The West Elite: (San Antonio, Oklahoma City, Los Angeles Clippers, Golden State Warriors)
The veteran San Antonio Spurs picked up where they left off and are off to a fast start to begin the season. They’re well coached, experienced and deep and should contend for the top record in the NBA all season. If Tim Duncan and Tony Parker can stay healthy the Spurs are the favorites for a return trip to the finals. The Oklahoma City Thunder welcomed back Russell Westbrook early and their star point guard seems to be the same explosive player he was before his meniscus tear. The Thunder is 5-1 on the season with their lone loss versus the Minnesota Timberwolves. The presence of Kevin Durant and Russell Westbrook guarantees 55 to 60 wins—how that translates into the postseason is the big question. The Thunder still misses that extra scorer that James Harden once provided. The Los Angeles Clippers are still adjusting to the coaching style of Doc Rivers, but have a deep lineup and bench and an elite point guard in Chris Paul.
The Next in Line: (Minnesota, Memphis, Dallas, Houston)
The Minnesota Timberwolves are finally healthy and displaying the potential that many predicted when Ricky Rubio arrived in the United States. In Rubio, Kevin Love and Nikola Pekovic the Wolves have one of the best trios in basketball and an elite Head Coach in Rick Adelman. The Wolves acquisition of Kevin Martin, who thrived under Adelman in Sacramento, has given the club the strong perimeter shooting two guard they missed. Look for the Wolves to challenge the 50 win mark and reach the playoffs for the first time under Love. Memphis switched Head Coaches, with Dave Joerger taking over for Lionel Hollins. They’ve struggled initially in the transition but still feature the same big and physical lineup that’s worked for them the past three seasons. Marc Gasol is one of the league’s best centers and he forms perhaps the best center/power forward combination in basketball with Zach Randolph. The Dallas Mavericks, who missed the playoffs last season, have rebuilt to make another run. The newly minted backcourt of Monta Ellis and Jose Calderon is working so far, giving Dirk Nowitzki the guard play he hasn’t had since the Mavs title run. The key for Dallas, like San Antonio, is the health of their veteran players. Over in Houston the Rockets have the potential to be in the elite group, but have struggled defensively so far this season. Dwight Howard is showing many of the same inconsistencies he displayed in Los Angeles last season and he’s not yet providing the interior defensive presence the Rockets desperately need. Houston can score points on anybody; the big question is whether or not they can defend like an NBA title contender. Right now the jury is still out.
On the Upswing: (Portland)
The Blazers are off to a fast start (5-2), although only one victory is over a legit playoff contender (San Antonio). That being said the Blazers look to be a club that can occupy the playoff position(s) that the Lakers and/or Denver may be vacating. LaMarcus Aldridge is one of the premier power forwards in the game, while Damian Lillard and Nicolas Batum are consistently improving their game. The Blazers have been efficient, reducing turnovers, and are second in the conference in field goal attempts per game. Their +4.0 scoring margin is good for 5th in the conference.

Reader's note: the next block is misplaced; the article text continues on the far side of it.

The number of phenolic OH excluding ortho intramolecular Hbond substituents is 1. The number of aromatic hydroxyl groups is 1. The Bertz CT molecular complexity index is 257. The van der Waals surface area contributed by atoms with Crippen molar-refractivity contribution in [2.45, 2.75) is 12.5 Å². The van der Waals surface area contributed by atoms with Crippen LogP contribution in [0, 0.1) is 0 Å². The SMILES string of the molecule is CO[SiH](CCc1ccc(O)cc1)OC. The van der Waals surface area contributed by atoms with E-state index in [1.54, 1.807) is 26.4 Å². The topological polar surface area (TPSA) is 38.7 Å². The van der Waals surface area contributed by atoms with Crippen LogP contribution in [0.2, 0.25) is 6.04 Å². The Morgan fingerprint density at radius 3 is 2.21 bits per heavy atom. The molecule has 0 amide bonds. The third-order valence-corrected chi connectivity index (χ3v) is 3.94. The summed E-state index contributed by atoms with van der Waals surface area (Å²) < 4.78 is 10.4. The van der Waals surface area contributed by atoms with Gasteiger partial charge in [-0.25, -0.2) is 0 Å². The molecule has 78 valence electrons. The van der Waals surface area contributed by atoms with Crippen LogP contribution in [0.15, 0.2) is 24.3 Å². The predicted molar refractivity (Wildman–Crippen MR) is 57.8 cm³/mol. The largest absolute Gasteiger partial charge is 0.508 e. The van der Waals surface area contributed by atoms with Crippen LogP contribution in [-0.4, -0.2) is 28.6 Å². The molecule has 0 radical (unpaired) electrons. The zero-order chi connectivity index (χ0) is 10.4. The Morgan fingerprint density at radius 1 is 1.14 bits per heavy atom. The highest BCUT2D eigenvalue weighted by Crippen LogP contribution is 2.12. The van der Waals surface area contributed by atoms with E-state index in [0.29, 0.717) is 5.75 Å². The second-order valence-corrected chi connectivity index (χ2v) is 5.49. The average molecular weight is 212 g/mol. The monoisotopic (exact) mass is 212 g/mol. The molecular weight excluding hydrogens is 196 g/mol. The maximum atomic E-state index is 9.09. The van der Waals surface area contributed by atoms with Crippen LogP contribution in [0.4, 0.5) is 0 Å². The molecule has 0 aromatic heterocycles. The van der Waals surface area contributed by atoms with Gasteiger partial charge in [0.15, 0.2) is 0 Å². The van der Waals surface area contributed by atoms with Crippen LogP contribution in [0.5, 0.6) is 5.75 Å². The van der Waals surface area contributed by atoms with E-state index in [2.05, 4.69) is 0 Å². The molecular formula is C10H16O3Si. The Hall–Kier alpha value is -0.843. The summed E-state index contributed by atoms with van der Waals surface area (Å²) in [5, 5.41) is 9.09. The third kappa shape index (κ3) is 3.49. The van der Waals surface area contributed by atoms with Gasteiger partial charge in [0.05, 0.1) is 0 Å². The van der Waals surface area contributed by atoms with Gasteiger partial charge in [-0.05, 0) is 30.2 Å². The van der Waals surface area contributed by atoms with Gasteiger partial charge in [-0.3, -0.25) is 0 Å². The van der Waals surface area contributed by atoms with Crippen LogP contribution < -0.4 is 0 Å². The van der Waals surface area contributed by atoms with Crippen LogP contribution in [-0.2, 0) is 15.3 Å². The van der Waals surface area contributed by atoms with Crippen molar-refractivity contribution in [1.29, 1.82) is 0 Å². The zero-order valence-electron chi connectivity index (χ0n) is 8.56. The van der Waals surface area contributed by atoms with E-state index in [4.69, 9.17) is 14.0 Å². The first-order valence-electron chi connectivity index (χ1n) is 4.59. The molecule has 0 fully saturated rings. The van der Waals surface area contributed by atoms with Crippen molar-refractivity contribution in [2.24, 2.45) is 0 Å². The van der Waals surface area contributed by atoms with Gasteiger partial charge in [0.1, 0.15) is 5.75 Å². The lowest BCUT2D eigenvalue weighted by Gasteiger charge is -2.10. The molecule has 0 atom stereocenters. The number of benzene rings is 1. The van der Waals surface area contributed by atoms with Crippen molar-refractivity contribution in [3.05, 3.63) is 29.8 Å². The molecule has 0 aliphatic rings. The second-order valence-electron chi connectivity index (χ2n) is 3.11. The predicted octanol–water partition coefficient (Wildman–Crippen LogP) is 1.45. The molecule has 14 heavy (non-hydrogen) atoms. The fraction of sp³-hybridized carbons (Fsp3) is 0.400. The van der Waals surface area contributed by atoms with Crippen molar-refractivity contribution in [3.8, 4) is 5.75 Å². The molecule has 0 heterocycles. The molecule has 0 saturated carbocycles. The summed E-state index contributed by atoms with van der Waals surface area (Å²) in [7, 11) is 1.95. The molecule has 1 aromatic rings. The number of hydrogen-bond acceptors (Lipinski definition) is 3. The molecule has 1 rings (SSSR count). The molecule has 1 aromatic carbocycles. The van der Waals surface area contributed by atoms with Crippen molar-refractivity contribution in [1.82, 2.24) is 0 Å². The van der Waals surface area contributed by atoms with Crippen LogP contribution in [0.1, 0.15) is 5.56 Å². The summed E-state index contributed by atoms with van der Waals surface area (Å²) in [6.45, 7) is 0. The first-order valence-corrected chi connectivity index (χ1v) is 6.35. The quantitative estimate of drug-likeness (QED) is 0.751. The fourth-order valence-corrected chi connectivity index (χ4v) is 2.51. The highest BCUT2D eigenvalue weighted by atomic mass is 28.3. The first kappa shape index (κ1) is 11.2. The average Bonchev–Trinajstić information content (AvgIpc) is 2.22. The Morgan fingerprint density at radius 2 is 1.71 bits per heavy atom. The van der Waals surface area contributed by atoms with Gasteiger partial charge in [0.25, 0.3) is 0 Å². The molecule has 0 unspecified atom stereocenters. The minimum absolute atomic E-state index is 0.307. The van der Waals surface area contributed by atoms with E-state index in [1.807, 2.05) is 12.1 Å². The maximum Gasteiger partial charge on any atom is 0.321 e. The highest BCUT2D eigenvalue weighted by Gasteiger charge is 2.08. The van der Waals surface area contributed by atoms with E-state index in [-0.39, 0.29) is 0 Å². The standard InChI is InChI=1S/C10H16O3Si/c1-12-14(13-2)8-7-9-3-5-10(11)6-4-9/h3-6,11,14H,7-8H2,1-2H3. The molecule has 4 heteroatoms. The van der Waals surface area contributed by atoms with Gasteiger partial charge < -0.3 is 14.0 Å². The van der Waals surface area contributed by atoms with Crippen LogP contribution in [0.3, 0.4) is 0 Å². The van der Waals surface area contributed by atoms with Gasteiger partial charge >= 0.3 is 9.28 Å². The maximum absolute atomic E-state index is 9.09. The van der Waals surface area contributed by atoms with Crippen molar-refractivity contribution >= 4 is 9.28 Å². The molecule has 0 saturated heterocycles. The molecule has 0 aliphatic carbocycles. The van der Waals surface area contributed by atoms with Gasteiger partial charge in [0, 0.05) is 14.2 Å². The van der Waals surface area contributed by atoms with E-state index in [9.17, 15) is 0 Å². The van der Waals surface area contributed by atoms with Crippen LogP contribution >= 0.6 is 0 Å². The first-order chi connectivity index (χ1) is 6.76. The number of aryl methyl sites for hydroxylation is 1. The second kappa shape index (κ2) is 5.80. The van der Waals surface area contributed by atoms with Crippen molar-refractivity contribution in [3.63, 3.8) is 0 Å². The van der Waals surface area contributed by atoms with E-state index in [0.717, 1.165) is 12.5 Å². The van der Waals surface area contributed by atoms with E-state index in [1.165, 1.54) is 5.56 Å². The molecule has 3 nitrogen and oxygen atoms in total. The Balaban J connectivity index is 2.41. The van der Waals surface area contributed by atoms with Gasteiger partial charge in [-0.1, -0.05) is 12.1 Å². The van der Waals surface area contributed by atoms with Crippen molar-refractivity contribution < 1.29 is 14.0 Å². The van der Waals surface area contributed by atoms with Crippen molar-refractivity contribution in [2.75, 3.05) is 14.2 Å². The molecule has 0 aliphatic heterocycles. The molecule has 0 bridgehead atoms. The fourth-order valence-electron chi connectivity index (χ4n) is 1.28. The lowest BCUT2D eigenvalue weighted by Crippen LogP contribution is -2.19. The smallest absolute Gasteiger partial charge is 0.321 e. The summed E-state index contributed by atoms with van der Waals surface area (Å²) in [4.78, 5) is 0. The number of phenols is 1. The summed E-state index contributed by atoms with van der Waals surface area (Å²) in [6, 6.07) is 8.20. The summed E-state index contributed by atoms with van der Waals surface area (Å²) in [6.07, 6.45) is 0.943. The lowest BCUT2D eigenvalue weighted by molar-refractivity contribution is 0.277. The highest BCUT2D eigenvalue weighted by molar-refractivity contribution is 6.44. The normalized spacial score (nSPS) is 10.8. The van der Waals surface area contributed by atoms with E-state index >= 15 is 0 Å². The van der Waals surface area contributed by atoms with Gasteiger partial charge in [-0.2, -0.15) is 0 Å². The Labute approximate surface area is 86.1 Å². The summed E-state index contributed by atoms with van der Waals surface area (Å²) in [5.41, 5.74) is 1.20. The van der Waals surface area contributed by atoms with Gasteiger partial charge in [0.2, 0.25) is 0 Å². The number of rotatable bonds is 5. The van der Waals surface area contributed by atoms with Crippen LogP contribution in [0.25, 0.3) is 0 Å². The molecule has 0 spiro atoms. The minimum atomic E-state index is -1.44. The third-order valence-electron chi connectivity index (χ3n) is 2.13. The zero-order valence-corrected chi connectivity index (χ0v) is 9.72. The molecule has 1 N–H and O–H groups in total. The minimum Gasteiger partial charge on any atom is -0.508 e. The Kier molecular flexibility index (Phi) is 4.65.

Bubble Teams: (Los Angeles Lakers, New Orleans)
Putting the Lakers in the bubble team category may be a stretch. Their success hinges on how close to .500 they are when Kobe Bryant returns. Los Angeles has improved their overall depth and the youth of their roster, but still lacks the quality depth of most playoff contenders. It’s questionable whether or not Steve Nash has anything left in the tank as he battles persistent injuries. If Nash can’t provide the minutes the Lakers need they may plummet down the standings. The Pelicans are an interesting club. They’ve had some good victories this season as well as some bad performances. They’ve injected some talent into their roster but it’s still not clear how the backcourt trio of Tyreke Evans, Eric Gordon, Jrue Holliday will co-exist due to their high ball usage rate. Inside though the Pelicans have the emerging Anthony Davis who’s quickly becoming the superstar many predicted. Davis alone could be the difference maker that vaults the Pelicans into playoff contention.
The Pretenders: (Sacramento, Denver)
The Sacramento Kings have a talented roster that once again looks like a bunch of spare parts. DeMarcus Cousins is one of the most talented big men in the game, putting together a solid season. His checkered past though makes it hard to rely on him day in and day out. Ben McLemore has great potential but he’s young and finding his place in the NBA. The Kings have nice depth inside and some solid role players, but due to the consistent roster overhaul it’s been hard for them to find consistency. They’ll be a lottery team again. Denver, a Western Conference power last season is off to a slow start in the post-George Karl era. Losing several key roster components, like Andre Iguodola, Corey Brewer and Kosta Koufus has disrupted their rotation. They still have Ty Lawson to lead the team but the recent injury to Javale McGee is another blow to their depth. Denver has a significant home court advantage at Pepsi Center that could make them a fringe playoff contender, but it’s hard to see them making much of a run.
Andrew Wiggins Contenders: (Utah)
The Jazz are the NBA’s worst right now. With Paul Millsap and Al Jefferson playing for other teams the Jazz are relying on the young of Derrick Favors, Gordon Hayward and Enes Kanter to provide the bulk of the scoring. The trio has potential but they’re young and overmatched against the rest of the Western Conference. Utah is solidly positioned to get a high lottery pick with the ability to add a significant piece next June.